CHICAGO -- The entire league is represented here, revving up for the first NBA Draft Combine. After years of having five-on-five games here and in Orlando, Fla., the league finally scrapped the effort for a more NFL-style combine.
Fifty-two players have been invited to the camp, including all potential lottery picks. The only elite prospects missing are Spain's Ricky Rubio and Italy's Brandon Jennings. However, several of the potential top picks, including Blake Griffin, will be participating only in the non-basketball parts of the event.
The combine kicked off Wednesday night as players began 30-minute individual interviews with team representatives at the Westin hotel. Each team had as many as four interviews Wednesday and will hold many more Thursday and Friday.
Starting Thursday morning, players will head to the Attack Athletics gym to work out from 10 a.m. to 1 p.m. ET. (ESPNU will broadcast the workouts from 2 to 5 p.m. ET.)
Players will be broken into four groups: point guards, shooting guards, forwards and bigs. They then will go through three sets of activities: a series of drills run by NBA assistant coaches; strength and agility testing, including the bench press, the 3/4-court sprint, shuttle drills and the vertical jump; and a physical on the last two days that will be shared with every team in the league.
That's the basic format -- but a format no one seems happy with. A couple of general managers told me Wednesday that they won't even make the trip from their hotel to the gym.
"After spending hundreds of hours and millions of dollars on scouting, what am I going to learn watching players do three hours of layup drills at half speed?" one GM said. "I think the league is going to have to come to grips with the fact that the day of a relevant and valuable pre-draft camp is behind us."
That might be true. I'm not sure what anyone is going to learn in the skills portion of the workout that they haven't learned from watching hours of tape ... but the old way wasn't working, either. More and more top prospects were saying no to the pre-draft camp, and by last year, just a handful of prospects playing in the camp had any shot of going in the first round. In other words, while ideally everyone would play in the five-on-five games, all the guys everyone really wanted to see were skipping the event. How much good was it if the top talents weren't showing?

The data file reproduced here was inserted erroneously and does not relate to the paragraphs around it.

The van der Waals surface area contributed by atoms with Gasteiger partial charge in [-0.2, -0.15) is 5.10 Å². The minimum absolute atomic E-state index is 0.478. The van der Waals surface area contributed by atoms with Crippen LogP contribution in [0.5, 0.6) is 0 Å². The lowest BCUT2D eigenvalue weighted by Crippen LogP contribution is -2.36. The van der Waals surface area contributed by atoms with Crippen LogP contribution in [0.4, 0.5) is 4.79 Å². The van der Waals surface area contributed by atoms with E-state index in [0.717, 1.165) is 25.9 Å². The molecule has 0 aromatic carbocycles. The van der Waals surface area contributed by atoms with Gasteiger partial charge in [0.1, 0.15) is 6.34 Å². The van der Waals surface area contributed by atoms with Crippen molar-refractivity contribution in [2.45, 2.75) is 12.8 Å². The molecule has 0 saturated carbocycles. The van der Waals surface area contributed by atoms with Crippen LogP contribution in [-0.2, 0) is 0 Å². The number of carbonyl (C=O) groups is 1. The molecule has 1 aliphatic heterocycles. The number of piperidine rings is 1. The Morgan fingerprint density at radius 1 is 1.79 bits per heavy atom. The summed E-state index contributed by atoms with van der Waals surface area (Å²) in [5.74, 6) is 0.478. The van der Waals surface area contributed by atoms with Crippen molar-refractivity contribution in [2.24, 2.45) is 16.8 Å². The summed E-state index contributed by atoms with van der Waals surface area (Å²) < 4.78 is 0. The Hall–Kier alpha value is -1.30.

Call me a perpetual optimist, but I think there are a number of advantages to the pre-draft combine.
First, it gives everyone a chance to get an up-close-and-personal look at the top draft picks. While the drills they are doing might not reveal a lot, the interviews can be really telling and teams always scrutinize measurements closely.
Second, having a league-wide physical is important. Every team wants a baseline from NBA doctors on each player. Teams might follow up with more testing, but this becomes an important baseline.
Third, it's a chance for every GM in the league to get together and gossip. The Westin lobby was filled with team executives socializing and, in a few cases, hunkering down for substantive talks about potential deals.
Finally, for those of us who don't happen to be GMs, it's really a lot of fun to see so much talent on the floor together ... even if it is players weaving through orange plastic cones. For a hoops junkie, it's a lot of fun.
Here's the rest of the gossip I heard Wednesday ...